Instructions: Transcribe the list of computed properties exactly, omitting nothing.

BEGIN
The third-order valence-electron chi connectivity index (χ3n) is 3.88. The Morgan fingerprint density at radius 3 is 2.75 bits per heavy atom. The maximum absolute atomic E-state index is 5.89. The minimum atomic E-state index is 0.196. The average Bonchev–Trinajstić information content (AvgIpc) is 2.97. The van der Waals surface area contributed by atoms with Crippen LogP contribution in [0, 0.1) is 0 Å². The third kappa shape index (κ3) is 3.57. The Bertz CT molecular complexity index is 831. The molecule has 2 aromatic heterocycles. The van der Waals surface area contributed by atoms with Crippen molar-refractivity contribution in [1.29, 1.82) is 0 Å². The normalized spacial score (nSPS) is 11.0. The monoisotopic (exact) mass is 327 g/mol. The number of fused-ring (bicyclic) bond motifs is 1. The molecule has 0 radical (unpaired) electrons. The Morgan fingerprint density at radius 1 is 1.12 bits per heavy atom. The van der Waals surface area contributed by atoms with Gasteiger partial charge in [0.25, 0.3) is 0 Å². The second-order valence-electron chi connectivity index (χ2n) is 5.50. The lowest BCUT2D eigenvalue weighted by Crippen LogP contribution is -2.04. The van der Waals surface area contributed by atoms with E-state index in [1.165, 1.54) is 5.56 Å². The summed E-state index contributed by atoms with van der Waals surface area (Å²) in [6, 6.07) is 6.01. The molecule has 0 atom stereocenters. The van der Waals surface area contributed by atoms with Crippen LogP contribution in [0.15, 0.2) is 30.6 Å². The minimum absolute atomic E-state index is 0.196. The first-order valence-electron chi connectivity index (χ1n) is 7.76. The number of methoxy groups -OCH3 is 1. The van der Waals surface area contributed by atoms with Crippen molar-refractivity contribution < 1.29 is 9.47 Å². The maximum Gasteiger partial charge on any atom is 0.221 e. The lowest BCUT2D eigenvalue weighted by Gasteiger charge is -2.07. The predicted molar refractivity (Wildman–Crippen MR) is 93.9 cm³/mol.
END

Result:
The third-order valence-electron chi connectivity index (χ3n) is 3.88. The Morgan fingerprint density at radius 3 is 2.75 bits per heavy atom. The maximum absolute atomic E-state index is 5.89. The minimum atomic E-state index is 0.196. The average Bonchev–Trinajstić information content (AvgIpc) is 2.97. The van der Waals surface area contributed by atoms with Crippen LogP contribution in [0, 0.1) is 0 Å². The third kappa shape index (κ3) is 3.57. The Bertz CT molecular complexity index is 831. The molecule has 2 aromatic heterocycles. The van der Waals surface area contributed by atoms with Crippen molar-refractivity contribution in [1.29, 1.82) is 0 Å². The normalized spacial score (nSPS) is 11.0. The monoisotopic (exact) mass is 327 g/mol. The number of fused-ring (bicyclic) bond motifs is 1. The molecule has 0 radical (unpaired) electrons. The Morgan fingerprint density at radius 1 is 1.12 bits per heavy atom. The van der Waals surface area contributed by atoms with Gasteiger partial charge in [0.25, 0.3) is 0 Å². The second-order valence-electron chi connectivity index (χ2n) is 5.50. The lowest BCUT2D eigenvalue weighted by Crippen LogP contribution is -2.04. The van der Waals surface area contributed by atoms with E-state index in [1.165, 1.54) is 5.56 Å². The summed E-state index contributed by atoms with van der Waals surface area (Å²) in [6, 6.07) is 6.01. The molecule has 0 atom stereocenters. The van der Waals surface area contributed by atoms with Crippen LogP contribution in [0.15, 0.2) is 30.6 Å². The minimum absolute atomic E-state index is 0.196. The first-order valence-electron chi connectivity index (χ1n) is 7.76. The number of methoxy groups -OCH3 is 1. The van der Waals surface area contributed by atoms with Crippen molar-refractivity contribution < 1.29 is 9.47 Å². The maximum Gasteiger partial charge on any atom is 0.221 e. The lowest BCUT2D eigenvalue weighted by Gasteiger charge is -2.07. The predicted molar refractivity (Wildman–Crippen MR) is 93.9 cm³/mol.